Category Archives: New York City

Felix Salmon Is An Idiot

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[Photo courtesy Eater NY]

It’s pretty much impossible to overstate how much of an idiot Felix Salmon is. Okay, that’s a bit harsh. Many of Felix’s opinions, published on myriad platforms at unexpected moments, strike me as smart and correct. But that’s a headline and lede I’ve always wanted to type, and Felix has offered the perfect opening with his deeply misguided Medium essay today about developer Aby Rosen’s decision to turn the kitchen and front of house at Manhattan’s iconic Four Seasons restaurant over to the power trio behind the Major Food Group: Rich Torrisi, Mario Carbone, and Jeff Zalaznick.

Two personal memories of The Four Seasons. My first-ever visit there, invited by a flack to a business lunch with some chief executive something back when I covered telecom for a trade magazine in the late 1990s. I was ascending the carpeted stairs up to the dining room level when David Stern brushed past me on his way down the stairs. David Stern! The commissioner of the NBA! Way cooler than one’s average Hollywood celebrity sighting, to my mind then (and now), and a sure indicator of a true power lunch spot.

Second memory is from 2006. Eater had turned a year old, and someone in PR at The Four Seasons thought it a good idea to invite Leventhal and Steele in to have lunch and meet the front of house svengali, Julian Niccolini. After we’d been seated, Julian came over and joined our table. As the extremely animated conversation unfolded — Niccolini is not a quiet, reserved man — it became clear that he had only the vaguest idea of what Eater was. This frankly delighted me, as did his subsequent move in which he proffered a giant white truffle, then shaved more of it over our twin pastas than I have ever seen in one meal in my life, before or since, while screaming ecstatically throughout. After which he was off like a rabbit, hopping from table to table, bestowing truffles and good cheer throughout his kingdom.

That sort of showmanship epitomizes Niccolin’s Four Seasons, a place that every day features more wattage of the David Stern variety than any lunch spot in New York. Which is why it’s all quite amusing to read Felix’s take on the restaurant, which boils down to his analysis that The Four Seasons is a mausoleum that happens to serve food.

That the rooms comprising The Four Seasons — designed by Mies van der Rohe and Philip Johnson, the architects of the Seagram Building on whose lower floors the restaurant sits — are modern masterpieces is self-evident. That they are also landmarked, and hence unable to be tampered much with in any meaningful way, is also clear. “I think we are respecting and celebrating,” Rosen told Jeff Gordinier, mentioning plans to upgrade the lighting and the leather upholstery. Gordinier: “He stressed that any changes would be cosmetic, saying, ‘You won’t walk in there and say, ‘What the hell has happened here?’” Say it ain’t so!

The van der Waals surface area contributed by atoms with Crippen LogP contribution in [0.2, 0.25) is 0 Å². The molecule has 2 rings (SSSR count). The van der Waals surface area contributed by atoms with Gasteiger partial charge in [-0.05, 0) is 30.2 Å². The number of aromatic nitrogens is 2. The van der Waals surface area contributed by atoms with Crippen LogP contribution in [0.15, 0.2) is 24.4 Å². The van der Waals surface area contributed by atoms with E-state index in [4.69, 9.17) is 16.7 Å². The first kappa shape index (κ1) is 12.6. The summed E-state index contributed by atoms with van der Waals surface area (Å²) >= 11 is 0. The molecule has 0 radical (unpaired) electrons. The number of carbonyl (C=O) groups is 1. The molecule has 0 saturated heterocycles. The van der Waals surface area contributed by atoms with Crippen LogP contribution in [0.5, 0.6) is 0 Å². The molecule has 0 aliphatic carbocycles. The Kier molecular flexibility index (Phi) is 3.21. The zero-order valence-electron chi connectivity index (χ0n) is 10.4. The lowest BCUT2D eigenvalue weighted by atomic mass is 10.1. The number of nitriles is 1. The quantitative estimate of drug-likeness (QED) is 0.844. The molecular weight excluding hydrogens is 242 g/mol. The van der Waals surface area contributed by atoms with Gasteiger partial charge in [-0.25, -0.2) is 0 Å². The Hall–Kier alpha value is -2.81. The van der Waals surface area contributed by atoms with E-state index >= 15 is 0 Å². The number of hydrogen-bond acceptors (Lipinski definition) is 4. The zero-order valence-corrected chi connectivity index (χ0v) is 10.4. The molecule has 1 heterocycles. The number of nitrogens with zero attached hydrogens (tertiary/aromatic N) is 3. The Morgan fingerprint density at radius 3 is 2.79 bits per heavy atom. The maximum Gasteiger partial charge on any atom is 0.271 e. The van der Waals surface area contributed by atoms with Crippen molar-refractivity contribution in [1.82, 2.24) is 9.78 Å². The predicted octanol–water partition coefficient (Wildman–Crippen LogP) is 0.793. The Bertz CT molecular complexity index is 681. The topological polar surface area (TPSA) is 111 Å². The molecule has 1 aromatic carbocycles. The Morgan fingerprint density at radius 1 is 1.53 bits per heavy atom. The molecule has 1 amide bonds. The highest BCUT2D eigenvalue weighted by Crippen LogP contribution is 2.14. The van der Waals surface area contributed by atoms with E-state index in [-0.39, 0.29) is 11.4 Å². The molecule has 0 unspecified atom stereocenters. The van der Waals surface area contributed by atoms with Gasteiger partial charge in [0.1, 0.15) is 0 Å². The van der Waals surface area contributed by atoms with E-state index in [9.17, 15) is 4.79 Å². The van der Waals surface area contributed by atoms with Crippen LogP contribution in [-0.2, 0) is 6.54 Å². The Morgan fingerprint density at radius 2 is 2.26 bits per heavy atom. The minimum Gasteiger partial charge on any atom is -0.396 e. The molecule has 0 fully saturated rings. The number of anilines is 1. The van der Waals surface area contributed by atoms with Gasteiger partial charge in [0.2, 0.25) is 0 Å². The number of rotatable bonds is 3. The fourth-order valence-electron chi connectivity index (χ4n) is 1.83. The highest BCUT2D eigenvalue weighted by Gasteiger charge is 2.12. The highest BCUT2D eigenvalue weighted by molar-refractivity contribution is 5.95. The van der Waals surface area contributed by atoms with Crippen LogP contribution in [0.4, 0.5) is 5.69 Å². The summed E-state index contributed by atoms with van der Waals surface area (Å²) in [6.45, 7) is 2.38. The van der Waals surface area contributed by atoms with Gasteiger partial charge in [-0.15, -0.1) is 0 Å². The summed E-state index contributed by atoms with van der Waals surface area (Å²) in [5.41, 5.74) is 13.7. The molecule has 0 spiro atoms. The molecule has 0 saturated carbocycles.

Probably the biggest aesthetic decision awaiting the Carbone/Torrisi team faces is whether to retain the Garth Huxtable service pieces. As Pete Wells correctly points out, the newcomers would be fools not to, and I predict that they will. In fact, I’ll predict that pretty much everything about the current Four Seasons experience remains the same under new management, with one major exception: the food.

To Felix, that the food at The Four Seasons is terrible is somehow part of the charm of the place: “Is it French? Is it American?” he asks. “The answer is: nobody really cares. There’s more than enough reason to dine at the Four Seasons already; the last thing it needs is foodies.”

While I couldn’t agree more that the last thing any place or anyone needs is foodies, certainly it’s not too much to ask in 2015 that the restaurant have food worth eating. And the Carbone/Torrisi team brings that in spades. And while Felix characterizes their style as big, it’s a word that really only fits Carbone and, to an extent, Dirty French. The first Torrisi was, if anything, too small, and what they’ve got going over at Santina right now is festive more than it is large. The thread pulling their empire together, however, is the excellence of the food.

There are people out there who don’t like the brashness of the Torrisi boys; I get that. But that brashness is more a personal critique than it is a critique of their restaurants. And I predict that they will find just the right person to run the Front of House — an absolutely critical piece, as Sifton notes — one who can keep the billionaires as content as they were yesterday, except now they’ll actually be eating good food.

Finally, this strange aside from Felix — “No one would object if [Team Torrisi], say, took over the space at Eleven Madison Park” — deserves comment. Because first, uh, what? And second, because the Eleven Madison Park team of Daniel Humm and Will Guidera are in fact working towards opening what appears to be their own play at a midtown power lunch spot. The restaurant will be a double-height beauty designed by — wait for it — Sir Norman Foster. Here’s an actual quote from the developer: “It will be Four Seasons on steroids for the 21st Century.”